In the history of copyright law, legislation in Europe and the US have wound each other up more and more. Everytime when there was a copyright term extension on one side of the ocean, lobbyists on the other side started finger pointing, demanding the same rights to protect artists and the industry. A recent example for such regulatory inspiration has been the EU database directive, which created a sui generis right for the creators of databases which do not qualify for copyright. Ever since this directive had been passed in Europe, lobbyists in the US have tried to introduce a similar provision into US copyright law (see Boyle 2008: 207 ff.). Such regulatory inspiration is neither new nor surprising nor restricted to the domain of copyright.
However, what has been leaked in the Wikileaks cables on the influence of the US on the new Spanish copyright law is way beyond mere inspiration for lobbyists. As reported by the Guardian, in this case the lobbyist has been the US government itself:
The US ambassador in Madrid threatened Spain with “retaliation actions” if the country did not pass tough new internet piracy laws, according to leaked documents. […] In his letter, Solomont [i.e. the US ambassedor] issued veiled threats, reminding its recipients that Spain is on the Special 301, the US trade representatives’ list of countries that do not provide “adequate and effective” protection of intellectual property rights. Spain risks having its position on the list “degraded”, and could join the real blacklist of “the worst violators of global intellectual property rights.”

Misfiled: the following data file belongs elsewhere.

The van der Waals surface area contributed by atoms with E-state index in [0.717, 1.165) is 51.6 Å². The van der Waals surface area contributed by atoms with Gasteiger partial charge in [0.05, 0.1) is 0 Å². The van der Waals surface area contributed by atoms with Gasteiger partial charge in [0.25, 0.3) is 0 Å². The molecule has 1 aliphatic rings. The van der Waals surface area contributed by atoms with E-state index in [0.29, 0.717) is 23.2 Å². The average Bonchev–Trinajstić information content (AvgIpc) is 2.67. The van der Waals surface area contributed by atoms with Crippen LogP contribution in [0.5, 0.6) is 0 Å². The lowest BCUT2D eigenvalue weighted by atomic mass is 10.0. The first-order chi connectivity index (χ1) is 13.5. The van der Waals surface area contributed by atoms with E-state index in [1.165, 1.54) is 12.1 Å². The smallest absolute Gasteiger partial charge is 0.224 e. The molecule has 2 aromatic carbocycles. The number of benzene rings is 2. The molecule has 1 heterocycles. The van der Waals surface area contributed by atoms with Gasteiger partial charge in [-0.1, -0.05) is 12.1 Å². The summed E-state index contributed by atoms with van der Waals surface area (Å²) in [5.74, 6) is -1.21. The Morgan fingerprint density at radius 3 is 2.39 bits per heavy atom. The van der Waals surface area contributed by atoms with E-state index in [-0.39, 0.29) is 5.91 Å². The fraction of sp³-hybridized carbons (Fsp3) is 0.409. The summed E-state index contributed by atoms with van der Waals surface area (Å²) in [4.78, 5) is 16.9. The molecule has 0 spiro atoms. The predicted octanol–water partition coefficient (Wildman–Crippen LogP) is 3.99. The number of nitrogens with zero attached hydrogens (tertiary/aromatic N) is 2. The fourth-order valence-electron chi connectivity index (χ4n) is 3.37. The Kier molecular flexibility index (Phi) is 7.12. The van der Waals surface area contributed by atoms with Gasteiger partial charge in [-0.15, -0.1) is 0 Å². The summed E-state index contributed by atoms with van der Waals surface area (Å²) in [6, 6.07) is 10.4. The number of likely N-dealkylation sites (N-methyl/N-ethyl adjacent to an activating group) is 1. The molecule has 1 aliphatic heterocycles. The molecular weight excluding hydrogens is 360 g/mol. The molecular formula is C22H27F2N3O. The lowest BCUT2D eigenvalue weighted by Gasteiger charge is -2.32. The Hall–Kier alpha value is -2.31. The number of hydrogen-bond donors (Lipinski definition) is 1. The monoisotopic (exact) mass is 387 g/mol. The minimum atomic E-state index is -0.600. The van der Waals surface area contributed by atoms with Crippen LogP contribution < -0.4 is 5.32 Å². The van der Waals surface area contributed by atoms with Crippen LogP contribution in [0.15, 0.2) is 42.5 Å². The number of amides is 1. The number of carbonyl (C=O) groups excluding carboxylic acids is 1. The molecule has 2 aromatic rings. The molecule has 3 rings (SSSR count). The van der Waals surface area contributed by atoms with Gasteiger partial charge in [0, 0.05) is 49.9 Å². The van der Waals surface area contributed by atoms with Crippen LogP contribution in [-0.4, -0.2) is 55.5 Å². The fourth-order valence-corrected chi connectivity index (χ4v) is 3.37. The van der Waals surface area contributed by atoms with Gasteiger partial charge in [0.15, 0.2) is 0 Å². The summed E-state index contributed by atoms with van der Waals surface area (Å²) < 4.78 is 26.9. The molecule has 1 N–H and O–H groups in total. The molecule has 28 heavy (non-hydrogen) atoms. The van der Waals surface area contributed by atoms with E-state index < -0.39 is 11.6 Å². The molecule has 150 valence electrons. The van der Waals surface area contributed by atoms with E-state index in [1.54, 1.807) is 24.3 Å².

According to the Guardian, the resulting draft for Spain’s new copyright law is “similar to Protect IP and Sopa, the stop online piracy act, two pieces of anti-piracy legislation now being discussed in the US Congress”. This is not inspiration, this is implementation. And, of course, this is a case not of governance but of government across borders.
Finally, this case also evidences how powerful the list of so-called notorious markets published by the U.S. Trade Representative (USTR) still is (more on this list at infojustice.org and in Drahos and Braithwaite 2002). Not only developing countries but even large EU member states are effectively pressured with this trade whip.